RENTON — Two days after being considered expendable by rebuilding Arizona, linebacker O’Brien Schofield found himself a wanted commodity by a Seattle team considered a Super Bowl favorite.
“Welcome to paradise,” former Arizona teammate Stephen Williams, also now a Seahawk, told Schofield as he walked into the locker room for the first time this week.
Schofield didn’t argue, calling the turn of events “definitely a blessing.”
For the Seahawks, the addition of Schofield — who practiced with the team for the first time Tuesday — is also something of a needed insurance policy.
Schofield will start out playing a role similar to that of Bruce Irvin — strongside linebacker and pass-rush specialist — who has been suspended for the first four games for violating the league’s policy on Performance Enhancing Drugs. Seattle is also still waiting for defensive end Chris Clemons — who led the team in sacks last year with 11.5 — to make it back from an ACL injury suffered in the playoff win over Washington.
“Yep, it does,” coach Pete Carroll said Tuesday when asked if the addition of Schofield helps ease concerns over early-season depth issues.
Schofield, though, hopes to be more than just a security blanket, especially when the Seahawks play the Cardinals this season.
Schofield played three years for Arizona, with four sacks in nine games last season before suffering an ankle injury that knocked him out for the rest of the season.
With a new head coach and defensive coordinator in Arizona, the Cardinals are undergoing some changes, and when the team recently signed John Abraham, it decided to let go of Schofield and his $1.3 million salary for this season.
“I definitely didn’t think that something like that would happen to me,” Schofield said. “But the fact that it did and I get picked up as soon as I did by a division rival, it makes me happy that I get a chance to see Arizona two times a year.”
Schofield said he had shown the Cardinals he was fully recovered from the ankle injury, suffered when he ran into teammate Darnell Dockett while chasing after Green Bay quarterback Aaron Rodgers. But the Cardinals cut him anyway.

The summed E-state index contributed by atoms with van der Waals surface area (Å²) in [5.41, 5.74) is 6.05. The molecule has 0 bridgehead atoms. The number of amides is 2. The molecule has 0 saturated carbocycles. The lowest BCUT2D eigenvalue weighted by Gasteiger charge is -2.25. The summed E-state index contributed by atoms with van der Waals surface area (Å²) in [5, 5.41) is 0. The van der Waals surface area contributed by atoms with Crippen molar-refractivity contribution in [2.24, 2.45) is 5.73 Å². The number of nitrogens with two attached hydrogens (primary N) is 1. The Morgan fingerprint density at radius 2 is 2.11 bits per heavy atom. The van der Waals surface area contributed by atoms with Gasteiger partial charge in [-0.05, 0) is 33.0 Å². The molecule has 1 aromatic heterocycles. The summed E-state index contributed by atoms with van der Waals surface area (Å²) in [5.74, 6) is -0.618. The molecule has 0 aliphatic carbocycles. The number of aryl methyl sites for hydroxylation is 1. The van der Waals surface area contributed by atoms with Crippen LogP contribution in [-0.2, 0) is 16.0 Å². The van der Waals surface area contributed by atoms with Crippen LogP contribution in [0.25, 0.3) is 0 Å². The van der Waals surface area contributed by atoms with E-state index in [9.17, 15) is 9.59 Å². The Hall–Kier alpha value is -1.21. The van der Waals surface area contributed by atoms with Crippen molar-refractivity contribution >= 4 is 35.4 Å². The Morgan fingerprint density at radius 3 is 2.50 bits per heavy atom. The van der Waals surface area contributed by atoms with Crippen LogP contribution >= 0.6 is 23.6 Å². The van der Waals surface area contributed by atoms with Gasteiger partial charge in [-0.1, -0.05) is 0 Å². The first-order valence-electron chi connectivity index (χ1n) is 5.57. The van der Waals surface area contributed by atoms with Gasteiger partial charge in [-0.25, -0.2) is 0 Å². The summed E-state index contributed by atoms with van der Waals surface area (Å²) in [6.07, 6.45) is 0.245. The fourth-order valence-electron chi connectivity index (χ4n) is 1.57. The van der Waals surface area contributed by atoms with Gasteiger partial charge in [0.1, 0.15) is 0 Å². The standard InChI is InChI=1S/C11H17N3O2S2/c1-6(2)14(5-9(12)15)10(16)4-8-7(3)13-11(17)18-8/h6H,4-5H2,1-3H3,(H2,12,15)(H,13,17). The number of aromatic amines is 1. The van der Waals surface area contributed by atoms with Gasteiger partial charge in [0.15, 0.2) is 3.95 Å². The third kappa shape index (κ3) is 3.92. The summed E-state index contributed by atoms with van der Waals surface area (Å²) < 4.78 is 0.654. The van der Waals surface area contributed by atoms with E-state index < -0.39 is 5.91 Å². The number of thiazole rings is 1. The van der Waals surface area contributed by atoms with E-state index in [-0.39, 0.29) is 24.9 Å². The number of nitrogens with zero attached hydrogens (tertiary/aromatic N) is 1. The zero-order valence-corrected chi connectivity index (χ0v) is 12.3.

“It’s a lot of motivation,” he said of being cut by the Cardinals. “And honestly I didn’t like the way that I got let go. … when we lost all of those coaches, the (new) coaches brought their own guys in and you have to know that you have to compete for your job. They saw another way to win and they made their own changes.”
The Seahawks’ front office, meanwhile, perked up when it saw Schofield’s name on the waiver wire.
It was a name they knew well as Carroll said the team had its eye on Schofield for the 2010 draft before the Cardinals selected him in the fourth round.
“This is a guy that we liked in the draft,” Carroll said. “We had a place where we were going to pick him and unfortunately for us he went before so. So we’ve played him, he’s played against us. He’s a very active, very versatile football player. … We are really excited to get him on the team, and unfortunately it took us a couple of years to get him.”
Schofield Tuesday called himself “a pass rusher first” and said Seattle’s defense may be a better fit for what he does.
“They really made it simple for the guys that they believe are rushers to have simple drops and not think too much and just be able to play fast,” he said.
Schofield, who played collegiately at Wisconsin, got in about 10 plays during Tuesday’s team session, saying the new playbook was “kind of like Spanish.”
Eventually, though, Carroll sees Schofield joining Irvin and Clemons and Cliff Avril (who sat out Tuesday with a hamstring injury) in what he thinks could be an improved group of pass rushers.
“We just have to wait for the gratification of having all of those guys,” Carroll said. “We are different, all the sudden, with our edge rushers and we are excited about them.”